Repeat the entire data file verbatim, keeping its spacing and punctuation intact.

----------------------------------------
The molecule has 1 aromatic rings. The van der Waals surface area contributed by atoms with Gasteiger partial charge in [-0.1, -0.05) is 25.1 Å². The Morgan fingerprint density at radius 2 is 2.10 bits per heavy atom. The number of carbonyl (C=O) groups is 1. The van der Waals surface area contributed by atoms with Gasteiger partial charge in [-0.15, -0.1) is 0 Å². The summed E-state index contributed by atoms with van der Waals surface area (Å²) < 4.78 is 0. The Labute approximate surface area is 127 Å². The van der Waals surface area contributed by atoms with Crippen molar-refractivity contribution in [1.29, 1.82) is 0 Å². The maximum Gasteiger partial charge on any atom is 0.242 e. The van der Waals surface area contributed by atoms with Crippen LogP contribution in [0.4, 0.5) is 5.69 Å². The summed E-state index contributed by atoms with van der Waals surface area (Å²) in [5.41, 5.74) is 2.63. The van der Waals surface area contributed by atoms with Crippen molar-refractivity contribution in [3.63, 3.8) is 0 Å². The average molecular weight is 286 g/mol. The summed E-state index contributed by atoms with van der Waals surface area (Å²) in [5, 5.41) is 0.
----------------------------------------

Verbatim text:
The molecule has 1 aromatic rings. The van der Waals surface area contributed by atoms with Gasteiger partial charge in [-0.1, -0.05) is 25.1 Å². The Morgan fingerprint density at radius 2 is 2.10 bits per heavy atom. The number of carbonyl (C=O) groups is 1. The van der Waals surface area contributed by atoms with Gasteiger partial charge in [-0.15, -0.1) is 0 Å². The summed E-state index contributed by atoms with van der Waals surface area (Å²) < 4.78 is 0. The Labute approximate surface area is 127 Å². The van der Waals surface area contributed by atoms with Crippen molar-refractivity contribution in [1.29, 1.82) is 0 Å². The maximum Gasteiger partial charge on any atom is 0.242 e. The van der Waals surface area contributed by atoms with Crippen LogP contribution in [0.4, 0.5) is 5.69 Å². The summed E-state index contributed by atoms with van der Waals surface area (Å²) in [5.41, 5.74) is 2.63. The van der Waals surface area contributed by atoms with Crippen molar-refractivity contribution in [3.63, 3.8) is 0 Å². The average molecular weight is 286 g/mol. The summed E-state index contributed by atoms with van der Waals surface area (Å²) in [5, 5.41) is 0.